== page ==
Quality Management in South Africa

Kwanten, Tine (2012) Quality Management in South Africa. [Dissertation (University of Nottingham only)] (Unpublished)

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This dissertation addresses something which is extremely important for both individual enterprises as well as entire nations i.e. the ability to deliver quality goods and services. Notwithstanding its geographical distant location, South Africa is increasingly becoming a more important participant in the global economy and increasingly relying on export. Local businesses therefore need to meet international quality standards. For this matter this dissertation investigated the state of quality management in the country, and constitutes a temperature-check of current practices.

The research conducted was quantitative in nature and primary data was collected by means of an online survey. A total of 129 individuals completed the survey, of which 111 were perceived useful. The results of the study showed that the use of the different tools and initiatives this study was generally in line with previous research (Dedhia, 2000). The majority of respondents have adopted the ISO 9000 series whereas TQM and Six Sigma are used on a more limited basis and Quality Function Deployment and Design of Experiments are only used by a very limited amount of respondents. The use of nearly all tools and techniques is expected to rise in popularity in the future. The main reason cited for using quality tools and techniques were customer requirements and respondents indicated that they benefit the most from their quality efforts by an increase in customer satisfaction. The findings indicate that leaders encourage employee empowerment and acknowledge of individual contributions to quality. A large proportion of respondents agreed that everyone is responsive for quality.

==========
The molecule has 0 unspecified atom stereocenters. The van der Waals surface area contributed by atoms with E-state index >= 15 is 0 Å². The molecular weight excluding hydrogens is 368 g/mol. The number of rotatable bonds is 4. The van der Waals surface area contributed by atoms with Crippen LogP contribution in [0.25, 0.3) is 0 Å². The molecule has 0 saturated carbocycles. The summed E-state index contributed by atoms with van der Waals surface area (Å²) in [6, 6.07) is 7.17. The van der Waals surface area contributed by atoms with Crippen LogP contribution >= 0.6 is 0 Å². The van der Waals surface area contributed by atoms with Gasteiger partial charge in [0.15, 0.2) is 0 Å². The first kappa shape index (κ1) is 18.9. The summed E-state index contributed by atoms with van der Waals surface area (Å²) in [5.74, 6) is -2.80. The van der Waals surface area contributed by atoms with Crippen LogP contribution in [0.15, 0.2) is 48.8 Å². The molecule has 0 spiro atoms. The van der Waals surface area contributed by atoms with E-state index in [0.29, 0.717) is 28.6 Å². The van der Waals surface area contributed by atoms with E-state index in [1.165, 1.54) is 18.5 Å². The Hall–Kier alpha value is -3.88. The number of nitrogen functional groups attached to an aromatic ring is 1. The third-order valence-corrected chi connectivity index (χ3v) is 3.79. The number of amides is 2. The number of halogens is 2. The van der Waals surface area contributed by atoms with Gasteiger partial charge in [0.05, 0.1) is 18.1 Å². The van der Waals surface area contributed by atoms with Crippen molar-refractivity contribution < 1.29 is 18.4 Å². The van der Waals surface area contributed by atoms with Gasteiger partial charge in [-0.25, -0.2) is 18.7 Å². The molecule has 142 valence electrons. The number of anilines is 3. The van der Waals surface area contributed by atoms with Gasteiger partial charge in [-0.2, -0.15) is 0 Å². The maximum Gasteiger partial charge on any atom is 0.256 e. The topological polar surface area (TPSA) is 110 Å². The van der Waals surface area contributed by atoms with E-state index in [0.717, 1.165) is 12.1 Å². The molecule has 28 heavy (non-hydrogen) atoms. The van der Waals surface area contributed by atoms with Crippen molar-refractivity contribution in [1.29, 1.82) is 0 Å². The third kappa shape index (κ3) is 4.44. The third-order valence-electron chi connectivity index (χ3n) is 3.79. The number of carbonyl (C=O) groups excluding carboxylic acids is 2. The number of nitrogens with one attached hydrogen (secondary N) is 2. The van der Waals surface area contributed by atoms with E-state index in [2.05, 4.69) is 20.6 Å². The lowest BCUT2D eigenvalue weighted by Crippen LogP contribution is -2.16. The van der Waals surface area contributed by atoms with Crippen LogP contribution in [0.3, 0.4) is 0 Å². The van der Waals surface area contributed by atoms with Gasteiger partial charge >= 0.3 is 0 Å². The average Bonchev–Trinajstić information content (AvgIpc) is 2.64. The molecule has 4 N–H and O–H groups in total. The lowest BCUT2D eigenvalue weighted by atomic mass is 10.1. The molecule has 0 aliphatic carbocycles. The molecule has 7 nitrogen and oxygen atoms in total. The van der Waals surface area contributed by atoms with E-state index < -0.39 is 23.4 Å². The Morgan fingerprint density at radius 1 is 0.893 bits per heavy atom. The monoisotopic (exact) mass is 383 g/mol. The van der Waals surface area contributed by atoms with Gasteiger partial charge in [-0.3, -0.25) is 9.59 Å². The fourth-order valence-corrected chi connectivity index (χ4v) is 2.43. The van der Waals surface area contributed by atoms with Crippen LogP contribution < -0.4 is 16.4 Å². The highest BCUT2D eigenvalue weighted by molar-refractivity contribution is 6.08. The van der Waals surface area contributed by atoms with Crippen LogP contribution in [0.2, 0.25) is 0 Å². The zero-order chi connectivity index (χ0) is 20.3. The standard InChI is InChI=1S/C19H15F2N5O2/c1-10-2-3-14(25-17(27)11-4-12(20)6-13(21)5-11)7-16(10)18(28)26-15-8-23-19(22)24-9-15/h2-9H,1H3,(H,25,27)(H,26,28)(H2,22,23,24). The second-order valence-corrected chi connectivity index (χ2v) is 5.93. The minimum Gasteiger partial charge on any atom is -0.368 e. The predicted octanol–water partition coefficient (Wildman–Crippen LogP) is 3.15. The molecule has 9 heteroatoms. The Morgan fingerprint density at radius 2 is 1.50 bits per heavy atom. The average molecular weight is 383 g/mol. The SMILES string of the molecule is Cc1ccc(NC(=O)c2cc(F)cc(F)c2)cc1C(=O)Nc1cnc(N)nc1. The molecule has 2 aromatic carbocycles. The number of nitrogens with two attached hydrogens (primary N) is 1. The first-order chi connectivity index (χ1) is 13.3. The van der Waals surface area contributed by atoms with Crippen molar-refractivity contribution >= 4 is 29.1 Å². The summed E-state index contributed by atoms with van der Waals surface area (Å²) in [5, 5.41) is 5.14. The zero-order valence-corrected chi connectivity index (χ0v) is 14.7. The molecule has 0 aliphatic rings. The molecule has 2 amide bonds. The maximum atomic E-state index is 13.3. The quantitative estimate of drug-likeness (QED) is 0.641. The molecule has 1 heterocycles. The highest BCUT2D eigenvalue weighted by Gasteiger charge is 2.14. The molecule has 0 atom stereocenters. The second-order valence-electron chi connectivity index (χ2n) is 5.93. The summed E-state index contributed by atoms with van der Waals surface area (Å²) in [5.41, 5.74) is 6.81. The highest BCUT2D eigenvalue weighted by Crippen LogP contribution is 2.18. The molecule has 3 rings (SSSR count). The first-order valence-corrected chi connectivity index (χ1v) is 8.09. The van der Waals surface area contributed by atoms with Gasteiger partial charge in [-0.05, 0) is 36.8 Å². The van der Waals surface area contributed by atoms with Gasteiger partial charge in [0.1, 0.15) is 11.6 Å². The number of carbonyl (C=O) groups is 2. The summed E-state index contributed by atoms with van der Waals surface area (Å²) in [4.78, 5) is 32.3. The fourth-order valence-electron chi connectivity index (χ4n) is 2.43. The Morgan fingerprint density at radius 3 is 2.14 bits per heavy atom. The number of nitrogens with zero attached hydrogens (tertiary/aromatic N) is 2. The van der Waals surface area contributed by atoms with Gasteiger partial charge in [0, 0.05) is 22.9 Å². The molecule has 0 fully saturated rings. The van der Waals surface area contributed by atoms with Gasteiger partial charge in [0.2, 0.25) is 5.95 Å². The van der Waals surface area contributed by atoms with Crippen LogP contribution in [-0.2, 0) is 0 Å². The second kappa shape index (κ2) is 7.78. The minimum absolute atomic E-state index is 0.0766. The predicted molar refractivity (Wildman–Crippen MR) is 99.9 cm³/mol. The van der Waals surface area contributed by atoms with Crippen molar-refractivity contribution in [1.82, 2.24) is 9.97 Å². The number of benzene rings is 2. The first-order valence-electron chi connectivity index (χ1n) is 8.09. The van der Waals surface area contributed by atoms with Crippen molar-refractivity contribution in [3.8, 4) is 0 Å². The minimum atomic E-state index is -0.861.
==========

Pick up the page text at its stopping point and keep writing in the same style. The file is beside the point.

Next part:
This study detected regional differences between Gauteng and the Western Cape, albeit solely for a small part of the quality dimensions included in the survey. Statistical analyses showed that the use of quality tools and techniques is related to company size and export level.

The findings can be of particular use to management of multinationals in designing their global QM practices. They will benefit from an awareness of both the differences and similarities witnessed in South Africa. Moreover, this dissertation also pointed out that insufficient resources are the main obstacle to respondents’ quality efforts. If the South African government wants to increase the overall competiveness of the country, it needs to address the limitations that SMMEs have, in terms of providing the necessary incentives, but also in terms of training and knowledge sharing.

Item Type: Dissertation (University of Nottingham only)
Depositing User: EP, Services
Date Deposited: 08 Apr 2013 13:20
Last Modified: 27 Sep 2016 14:26
URI: http://eprints.nottingham.ac.uk/id/eprint/25863

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